Springsteen’s Born To Run was especially fun, according to Susan: “I was stunned to see the joy and audience participation that he elicits. I opened my mouth with the words ‘Screen door slams, Mary’s dress waves,’ and then I could have been in another county, for all it mattered. The whole place just started singing at the top of their lungs. It was such a blast.”
More challenging albums to perform are “anything you take on that’s more than bass, drums and guitar; then you’ve definitely got yourself in a little bit of a pickle, outside that comfort zone. But part of my new band includes these kids — they’re 22 and 25 — the Craft brothers, Sam and Jack. They play cello, violin, fiddle, mando, piano, guitar; they’re all-purpose musical geniuses. So when I take on something like Sgt. Pepper’s or Abbey Road, we have all the sounds, one way or another. We’re not a tribute band, and a lot of times I’ll mix it up and change a song. The audience has to sit through an original set first, and then we do the vinyl. And it’s a really good muscle to exercise in one’s brain, to process all that music. You can’t help but be affected by it, cellularly, in your own music, because you’ve got this muse coming into your body every day. So maybe it makes me a better songwriter — I don’t know.”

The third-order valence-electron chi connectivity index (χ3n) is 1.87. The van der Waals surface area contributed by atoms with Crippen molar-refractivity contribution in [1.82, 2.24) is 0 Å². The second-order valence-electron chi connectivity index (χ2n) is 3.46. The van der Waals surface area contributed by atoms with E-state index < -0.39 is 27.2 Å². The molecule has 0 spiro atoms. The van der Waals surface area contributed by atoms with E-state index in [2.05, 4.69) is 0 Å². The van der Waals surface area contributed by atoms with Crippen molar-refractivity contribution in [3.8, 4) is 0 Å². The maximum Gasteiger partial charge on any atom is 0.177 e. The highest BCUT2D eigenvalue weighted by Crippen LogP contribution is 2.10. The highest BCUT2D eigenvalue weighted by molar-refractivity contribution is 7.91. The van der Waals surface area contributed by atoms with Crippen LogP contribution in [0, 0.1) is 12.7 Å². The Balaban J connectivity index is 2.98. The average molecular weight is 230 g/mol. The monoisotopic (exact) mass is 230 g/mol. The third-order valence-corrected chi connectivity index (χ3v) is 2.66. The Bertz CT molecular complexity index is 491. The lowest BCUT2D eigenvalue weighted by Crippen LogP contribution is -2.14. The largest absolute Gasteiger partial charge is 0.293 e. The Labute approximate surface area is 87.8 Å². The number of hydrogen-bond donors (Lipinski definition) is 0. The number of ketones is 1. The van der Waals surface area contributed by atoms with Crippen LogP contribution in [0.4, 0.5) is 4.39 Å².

Contrasting Just Believe It and her new CD, Susan offers, “Lighthouse, truly to me, is a much more realistic, now-time journey. Just Believe It was a long, long journey — a culmination of lots of thought and intention and care. Lighthouse is a real-time journey that took four years. I started writing Lighthouse songs right after the storm. But due to the nature of the trauma, I could not form thoughts and sentences, let alone complete songs. All of us were in a state of shock for at least a couple of years, then a state of trying to pull our lives back together. Make a record? I’m still trying to figure out where that damn can opener went that I used to have. I’m still looking for stuff and making sure my kids are OK and grieving the loss of my brothers. But all the while, all it takes is a napkin and a pen in a restaurant, if it comes to me. Sometime, about a year ago, we started feeling like we were recovering.
“Then, synchronistically — which is how everything comes at the most beautiful times, in my opinion — the Threadheads come,” she continues. “They’re a large group of people from all over the world who love New Orleans music and asked various artists, ‘What if we could get you the money to make the record?’ And, get this: It’s a nonprofit record company. You pay them back what they’ve donated — because they do it at a risk; nobody knows if a record’s going to sell or not — and then you match 10 percent of whatever monies you’ve borrowed and give it to the Musicians’ Clinic. Then you own your record, and the deal’s over.